While it is more than possible to hold an understanding of the world that has no place for evil, I find such doctrines truly disturbing. In the face of things almost all of us agree are wrong - rape, genocide, pedophilia - it seems to me that we must come to some understanding of what evil is, why evil is, and what this says about the nature of the world we inhabit.
It's my belief, scriptural and experiential, that we live in a world marked by endemic evil. The things humanity does to each other, ourselves, and the world around us, are and for as long as our human memories permit us to reach back, have been, truly vile. I now expect, and am unsurprised, by the suffering and depravity of our world.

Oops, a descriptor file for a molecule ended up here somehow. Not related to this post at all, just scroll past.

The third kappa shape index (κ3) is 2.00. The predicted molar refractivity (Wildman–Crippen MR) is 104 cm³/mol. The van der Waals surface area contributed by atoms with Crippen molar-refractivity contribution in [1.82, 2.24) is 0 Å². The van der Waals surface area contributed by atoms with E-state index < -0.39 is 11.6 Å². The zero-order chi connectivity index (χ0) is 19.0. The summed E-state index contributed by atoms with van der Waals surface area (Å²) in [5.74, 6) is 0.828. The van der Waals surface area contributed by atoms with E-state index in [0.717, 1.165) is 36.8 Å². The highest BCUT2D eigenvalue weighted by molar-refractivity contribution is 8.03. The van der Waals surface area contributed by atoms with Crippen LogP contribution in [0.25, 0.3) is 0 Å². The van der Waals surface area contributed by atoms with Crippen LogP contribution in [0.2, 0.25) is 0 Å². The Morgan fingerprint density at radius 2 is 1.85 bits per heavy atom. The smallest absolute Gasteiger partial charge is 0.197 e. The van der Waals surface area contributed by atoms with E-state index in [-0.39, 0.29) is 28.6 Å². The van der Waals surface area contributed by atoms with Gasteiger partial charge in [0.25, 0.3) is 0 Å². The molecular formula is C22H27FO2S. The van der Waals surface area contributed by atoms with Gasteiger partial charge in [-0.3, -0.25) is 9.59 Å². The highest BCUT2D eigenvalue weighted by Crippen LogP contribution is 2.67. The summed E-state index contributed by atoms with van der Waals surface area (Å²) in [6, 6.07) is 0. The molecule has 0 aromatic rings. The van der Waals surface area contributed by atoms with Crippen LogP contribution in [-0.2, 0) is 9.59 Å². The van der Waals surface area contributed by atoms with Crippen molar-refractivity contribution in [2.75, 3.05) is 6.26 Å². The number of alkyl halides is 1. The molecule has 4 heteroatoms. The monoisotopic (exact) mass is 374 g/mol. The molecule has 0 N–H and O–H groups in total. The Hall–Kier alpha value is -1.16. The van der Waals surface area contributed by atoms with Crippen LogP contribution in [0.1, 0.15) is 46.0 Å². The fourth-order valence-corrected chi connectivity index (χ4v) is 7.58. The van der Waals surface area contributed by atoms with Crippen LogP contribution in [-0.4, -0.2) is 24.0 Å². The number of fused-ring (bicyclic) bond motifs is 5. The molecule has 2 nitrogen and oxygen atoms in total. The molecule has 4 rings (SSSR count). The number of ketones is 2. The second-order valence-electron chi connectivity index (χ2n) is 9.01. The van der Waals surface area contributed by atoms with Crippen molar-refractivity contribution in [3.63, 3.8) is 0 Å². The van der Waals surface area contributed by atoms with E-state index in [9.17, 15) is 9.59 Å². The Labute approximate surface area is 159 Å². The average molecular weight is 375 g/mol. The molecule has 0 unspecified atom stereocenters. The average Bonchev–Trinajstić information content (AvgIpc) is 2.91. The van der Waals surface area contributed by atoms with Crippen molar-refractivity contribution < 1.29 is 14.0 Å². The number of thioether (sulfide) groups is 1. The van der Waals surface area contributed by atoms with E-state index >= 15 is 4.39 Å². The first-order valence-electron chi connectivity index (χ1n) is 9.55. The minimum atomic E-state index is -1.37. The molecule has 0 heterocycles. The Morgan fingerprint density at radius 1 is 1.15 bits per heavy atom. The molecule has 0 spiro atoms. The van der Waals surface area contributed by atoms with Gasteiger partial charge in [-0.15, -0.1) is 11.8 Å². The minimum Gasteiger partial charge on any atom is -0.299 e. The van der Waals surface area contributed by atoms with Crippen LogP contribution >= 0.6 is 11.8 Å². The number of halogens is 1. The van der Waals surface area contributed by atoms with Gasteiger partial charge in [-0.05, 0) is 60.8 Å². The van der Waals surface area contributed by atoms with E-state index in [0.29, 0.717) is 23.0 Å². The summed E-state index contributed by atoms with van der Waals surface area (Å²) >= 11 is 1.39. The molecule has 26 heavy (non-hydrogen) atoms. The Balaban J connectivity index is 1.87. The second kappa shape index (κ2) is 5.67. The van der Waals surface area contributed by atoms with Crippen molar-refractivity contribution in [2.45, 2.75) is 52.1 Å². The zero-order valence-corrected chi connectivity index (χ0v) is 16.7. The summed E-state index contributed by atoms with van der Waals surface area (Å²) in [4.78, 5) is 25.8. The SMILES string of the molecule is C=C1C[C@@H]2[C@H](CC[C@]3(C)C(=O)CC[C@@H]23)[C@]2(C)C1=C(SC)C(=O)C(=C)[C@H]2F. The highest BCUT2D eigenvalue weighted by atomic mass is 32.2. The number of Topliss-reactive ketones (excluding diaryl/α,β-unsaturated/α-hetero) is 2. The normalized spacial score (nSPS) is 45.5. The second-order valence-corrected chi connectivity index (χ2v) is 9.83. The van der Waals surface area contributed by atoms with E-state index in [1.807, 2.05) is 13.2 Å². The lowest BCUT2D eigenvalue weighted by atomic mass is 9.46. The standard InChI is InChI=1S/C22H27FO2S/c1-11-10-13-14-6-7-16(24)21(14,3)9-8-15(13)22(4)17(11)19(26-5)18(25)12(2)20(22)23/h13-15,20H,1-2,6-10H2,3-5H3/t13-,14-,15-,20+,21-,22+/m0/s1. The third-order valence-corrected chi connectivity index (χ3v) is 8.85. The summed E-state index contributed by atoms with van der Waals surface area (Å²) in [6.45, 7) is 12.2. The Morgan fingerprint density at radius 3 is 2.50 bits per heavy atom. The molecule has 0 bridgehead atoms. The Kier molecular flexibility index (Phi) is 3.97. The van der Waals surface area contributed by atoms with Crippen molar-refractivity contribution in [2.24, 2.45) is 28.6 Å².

The inescapability of this reality is tempered only by my belief that there was once a man who lived a life and did no evil, the crucified Jew. Not only is his life an example, but his death is also the means, by which our human nature may be made whole, made pure, made clean, as it was in the beginning, and as it should be in the new beginning.
Unlike the inevitability of death, there is no coming to terms with the inescapability of evil in our world. To harden ourselves to the sufferings of others offers no comfort. Rather, I believe we must learn to live with weeping hearts - unsurprised but never unmoved at the evil that pervades our reality, compassionate and hopeful for the best, unfeigned by the worst